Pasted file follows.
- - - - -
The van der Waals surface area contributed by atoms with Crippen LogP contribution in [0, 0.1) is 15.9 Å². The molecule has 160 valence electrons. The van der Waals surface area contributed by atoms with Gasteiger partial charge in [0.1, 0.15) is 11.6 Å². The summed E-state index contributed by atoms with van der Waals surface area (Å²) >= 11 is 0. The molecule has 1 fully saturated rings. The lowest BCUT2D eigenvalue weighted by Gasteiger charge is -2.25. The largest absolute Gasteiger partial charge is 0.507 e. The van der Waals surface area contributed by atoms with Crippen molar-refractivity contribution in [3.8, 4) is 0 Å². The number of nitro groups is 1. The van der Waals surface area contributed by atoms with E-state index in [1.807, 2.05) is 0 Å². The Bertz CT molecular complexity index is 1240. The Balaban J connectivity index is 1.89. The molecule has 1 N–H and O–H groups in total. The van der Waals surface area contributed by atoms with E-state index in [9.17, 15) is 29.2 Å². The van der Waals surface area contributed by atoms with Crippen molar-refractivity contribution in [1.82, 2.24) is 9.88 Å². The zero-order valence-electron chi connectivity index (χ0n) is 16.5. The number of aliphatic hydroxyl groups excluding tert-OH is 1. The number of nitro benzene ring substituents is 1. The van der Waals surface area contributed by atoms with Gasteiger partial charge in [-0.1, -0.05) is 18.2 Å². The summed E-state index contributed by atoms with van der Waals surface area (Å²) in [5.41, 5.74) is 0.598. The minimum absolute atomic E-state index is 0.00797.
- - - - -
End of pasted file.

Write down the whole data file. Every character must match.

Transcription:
The van der Waals surface area contributed by atoms with Crippen LogP contribution in [0, 0.1) is 15.9 Å². The molecule has 160 valence electrons. The van der Waals surface area contributed by atoms with Gasteiger partial charge in [0.1, 0.15) is 11.6 Å². The summed E-state index contributed by atoms with van der Waals surface area (Å²) >= 11 is 0. The molecule has 1 fully saturated rings. The lowest BCUT2D eigenvalue weighted by Gasteiger charge is -2.25. The largest absolute Gasteiger partial charge is 0.507 e. The van der Waals surface area contributed by atoms with Crippen molar-refractivity contribution in [3.8, 4) is 0 Å². The number of nitro groups is 1. The van der Waals surface area contributed by atoms with E-state index in [1.807, 2.05) is 0 Å². The Bertz CT molecular complexity index is 1240. The Balaban J connectivity index is 1.89. The molecule has 1 N–H and O–H groups in total. The van der Waals surface area contributed by atoms with E-state index in [9.17, 15) is 29.2 Å². The van der Waals surface area contributed by atoms with Crippen molar-refractivity contribution in [1.82, 2.24) is 9.88 Å². The zero-order valence-electron chi connectivity index (χ0n) is 16.5. The number of aliphatic hydroxyl groups excluding tert-OH is 1. The number of nitro benzene ring substituents is 1. The van der Waals surface area contributed by atoms with Gasteiger partial charge in [-0.1, -0.05) is 18.2 Å². The summed E-state index contributed by atoms with van der Waals surface area (Å²) in [5.41, 5.74) is 0.598. The minimum absolute atomic E-state index is 0.00797.